Another bound on power consumption in DACs

I wanted to go back to the previous post where we investigated the trade-offs between speed, resolution and power consumption in a digital-to-analog converter (DAC). That gave us a bound in that triangle.

What if we use another starting point in our argument rather than noise?

Same type of DAC

path3011-0
Consider the DAC in the figure. Same type of DAC as last time. We have a current through a resistor forming the voltage. What is the minimum possible quanta through the resistor? Leading question … Assume the least significant bit is determined by one single electron during the sampling period.
The average current for a single electron is given by

I = q_0 / \Delta T = q_0 \cdot f_s

where f_s is the sample frequency and q_0 = 0.1602 aC is the elementary charge of the electron. (Let us ignore quantum effects and those things. Let us be traditional and assume we know where the electron is, before we open the box with the cat, …)

Small value?

So, is this a small or a large value?
Well, assume a resistive load of R_L. The (average) voltage for that particular charge, corresponding to one least significant bit, would be

\Delta V = R_L \cdot I = R_L \cdot q_0 \cdot f_s

Assume 100 Ohms in the load, and a sample frequency of 600 MHz. We get

\Delta V = 100 \cdot 0.1602 \cdot 10^{-18} \cdot 600 \cdot 10^6 = 10^{-8}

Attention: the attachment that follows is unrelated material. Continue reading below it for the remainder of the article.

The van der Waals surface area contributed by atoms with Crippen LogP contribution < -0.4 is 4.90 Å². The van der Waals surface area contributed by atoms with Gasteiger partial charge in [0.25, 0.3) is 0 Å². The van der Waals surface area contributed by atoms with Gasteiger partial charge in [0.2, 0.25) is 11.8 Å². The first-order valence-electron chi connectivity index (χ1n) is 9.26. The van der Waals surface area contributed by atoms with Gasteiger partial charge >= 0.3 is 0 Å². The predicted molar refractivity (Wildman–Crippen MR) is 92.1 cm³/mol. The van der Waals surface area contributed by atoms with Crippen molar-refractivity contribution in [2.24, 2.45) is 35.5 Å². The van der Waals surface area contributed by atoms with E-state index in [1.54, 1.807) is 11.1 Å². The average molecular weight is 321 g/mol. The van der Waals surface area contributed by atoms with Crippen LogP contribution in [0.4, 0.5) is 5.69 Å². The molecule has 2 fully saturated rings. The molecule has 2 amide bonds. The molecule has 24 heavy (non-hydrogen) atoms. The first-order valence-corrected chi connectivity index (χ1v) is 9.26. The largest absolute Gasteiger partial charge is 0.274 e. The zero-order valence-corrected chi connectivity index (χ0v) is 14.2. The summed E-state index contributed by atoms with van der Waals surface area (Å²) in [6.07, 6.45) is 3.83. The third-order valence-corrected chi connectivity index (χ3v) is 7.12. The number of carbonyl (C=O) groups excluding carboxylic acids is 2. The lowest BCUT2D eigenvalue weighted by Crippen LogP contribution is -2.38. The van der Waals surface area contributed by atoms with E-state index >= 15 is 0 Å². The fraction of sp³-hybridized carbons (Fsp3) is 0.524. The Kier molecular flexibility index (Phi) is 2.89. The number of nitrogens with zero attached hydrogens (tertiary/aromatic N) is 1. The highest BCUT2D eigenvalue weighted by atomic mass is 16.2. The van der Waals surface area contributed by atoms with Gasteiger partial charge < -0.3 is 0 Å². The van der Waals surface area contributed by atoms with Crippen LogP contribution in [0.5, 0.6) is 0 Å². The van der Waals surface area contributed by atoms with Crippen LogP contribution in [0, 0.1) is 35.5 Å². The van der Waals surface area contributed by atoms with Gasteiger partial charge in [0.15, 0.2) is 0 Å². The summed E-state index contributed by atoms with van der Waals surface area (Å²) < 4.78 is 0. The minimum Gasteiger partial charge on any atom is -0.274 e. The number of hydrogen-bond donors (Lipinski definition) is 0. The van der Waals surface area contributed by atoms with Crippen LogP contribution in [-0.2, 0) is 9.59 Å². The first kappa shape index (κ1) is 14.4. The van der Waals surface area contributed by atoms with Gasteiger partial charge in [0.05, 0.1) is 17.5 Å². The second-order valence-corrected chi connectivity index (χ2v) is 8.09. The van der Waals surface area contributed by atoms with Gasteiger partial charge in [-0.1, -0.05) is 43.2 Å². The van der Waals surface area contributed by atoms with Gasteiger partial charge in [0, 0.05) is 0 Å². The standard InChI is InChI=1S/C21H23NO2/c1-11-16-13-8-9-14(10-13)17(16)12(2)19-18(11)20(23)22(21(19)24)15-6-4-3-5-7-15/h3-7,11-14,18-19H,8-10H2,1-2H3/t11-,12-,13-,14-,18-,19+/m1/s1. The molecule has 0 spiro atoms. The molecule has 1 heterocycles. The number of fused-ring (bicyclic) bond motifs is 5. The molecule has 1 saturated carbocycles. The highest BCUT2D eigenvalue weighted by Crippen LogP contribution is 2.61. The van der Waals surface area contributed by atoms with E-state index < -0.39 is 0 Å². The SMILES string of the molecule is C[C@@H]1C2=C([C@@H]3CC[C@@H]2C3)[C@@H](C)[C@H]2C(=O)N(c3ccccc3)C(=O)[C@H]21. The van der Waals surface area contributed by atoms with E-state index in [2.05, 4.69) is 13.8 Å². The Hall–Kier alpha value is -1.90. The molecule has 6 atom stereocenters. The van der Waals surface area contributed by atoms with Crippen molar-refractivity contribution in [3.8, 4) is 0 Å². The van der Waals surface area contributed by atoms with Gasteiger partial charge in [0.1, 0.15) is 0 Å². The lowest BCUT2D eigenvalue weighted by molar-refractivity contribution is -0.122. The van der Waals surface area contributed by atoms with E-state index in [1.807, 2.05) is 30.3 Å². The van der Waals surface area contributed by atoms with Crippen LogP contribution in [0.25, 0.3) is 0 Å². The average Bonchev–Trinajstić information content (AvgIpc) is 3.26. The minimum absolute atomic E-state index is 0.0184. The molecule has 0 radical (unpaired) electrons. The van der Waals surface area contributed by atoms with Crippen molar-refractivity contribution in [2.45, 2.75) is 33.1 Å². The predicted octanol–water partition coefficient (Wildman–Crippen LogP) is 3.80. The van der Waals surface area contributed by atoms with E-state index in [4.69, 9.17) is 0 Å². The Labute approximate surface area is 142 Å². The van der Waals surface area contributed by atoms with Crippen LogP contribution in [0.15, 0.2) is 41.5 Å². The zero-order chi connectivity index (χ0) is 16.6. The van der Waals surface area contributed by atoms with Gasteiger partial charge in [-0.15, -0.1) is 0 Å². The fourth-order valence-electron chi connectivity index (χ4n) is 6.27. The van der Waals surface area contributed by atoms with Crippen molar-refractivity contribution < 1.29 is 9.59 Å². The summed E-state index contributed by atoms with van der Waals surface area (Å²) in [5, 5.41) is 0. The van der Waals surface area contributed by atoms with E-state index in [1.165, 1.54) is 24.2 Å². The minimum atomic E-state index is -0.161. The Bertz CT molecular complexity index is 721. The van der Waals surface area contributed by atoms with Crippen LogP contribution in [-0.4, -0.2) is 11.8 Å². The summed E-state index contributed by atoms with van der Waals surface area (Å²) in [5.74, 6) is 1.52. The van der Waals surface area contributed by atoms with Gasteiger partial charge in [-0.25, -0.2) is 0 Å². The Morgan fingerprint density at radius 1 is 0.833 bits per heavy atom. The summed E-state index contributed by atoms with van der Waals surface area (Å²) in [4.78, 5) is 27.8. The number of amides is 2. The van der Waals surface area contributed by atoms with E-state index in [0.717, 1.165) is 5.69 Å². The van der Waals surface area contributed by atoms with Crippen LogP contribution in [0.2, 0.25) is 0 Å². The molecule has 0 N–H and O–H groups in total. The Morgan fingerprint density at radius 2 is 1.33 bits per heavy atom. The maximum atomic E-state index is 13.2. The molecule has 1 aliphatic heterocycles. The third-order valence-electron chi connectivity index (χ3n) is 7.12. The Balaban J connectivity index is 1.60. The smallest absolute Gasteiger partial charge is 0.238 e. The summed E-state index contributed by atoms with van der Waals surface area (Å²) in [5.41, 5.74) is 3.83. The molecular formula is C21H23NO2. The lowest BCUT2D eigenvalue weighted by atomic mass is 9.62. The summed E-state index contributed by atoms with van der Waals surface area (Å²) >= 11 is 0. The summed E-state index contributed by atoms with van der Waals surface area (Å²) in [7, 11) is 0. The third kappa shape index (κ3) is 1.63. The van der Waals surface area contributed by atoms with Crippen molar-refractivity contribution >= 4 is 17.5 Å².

which is 10 nV. This would correspond to something like:

  • In a 16-bit converter, this would mean that the peak voltage is some 655 uV.
  • In a 20-bit converter, sampled at 1.2 GHz, the peak voltage is some 21 mV.

The voltages can simply not be less than that for the given sample frequencies and resolutions. Otherwise we have to split the electron (buying Swedes a cake).

I think it is actuall rather interesting: the faster you sample, the less electrons will be there for each least significant bit (LSB).

Full-swing signal

With a full-scale sinusoid signal in place, we can find the average power as

P = V_{ref}^2 / R_L/8 = 2^{2 N - 3} \cdot \frac{q_0^2}{T^2} R_L = R_L \cdot 2^{2 N - 3} \cdot q_0^2 \cdot f_s^2

which is then the absolute minimum possible power that must be consumed to obtain a certain resolution.

Are we having fun yet?

Just for the fun of it, let us rewrite the formula a bit

P = C_L R_L \cdot 2^{2 N - 3} \cdot \frac{q_0 }{kT} \cdot \frac{kT} {C_L} \cdot q_0 \cdot f_s^2 = 2^{2 N - 3} \cdot \frac{q_0 }{kT} \cdot \frac{kT} {C_L} \cdot q_0 \cdot f_s / \pi

where we have assumed that we also have to guarantee the bandwidth, not just the sample frequency and voltage levels.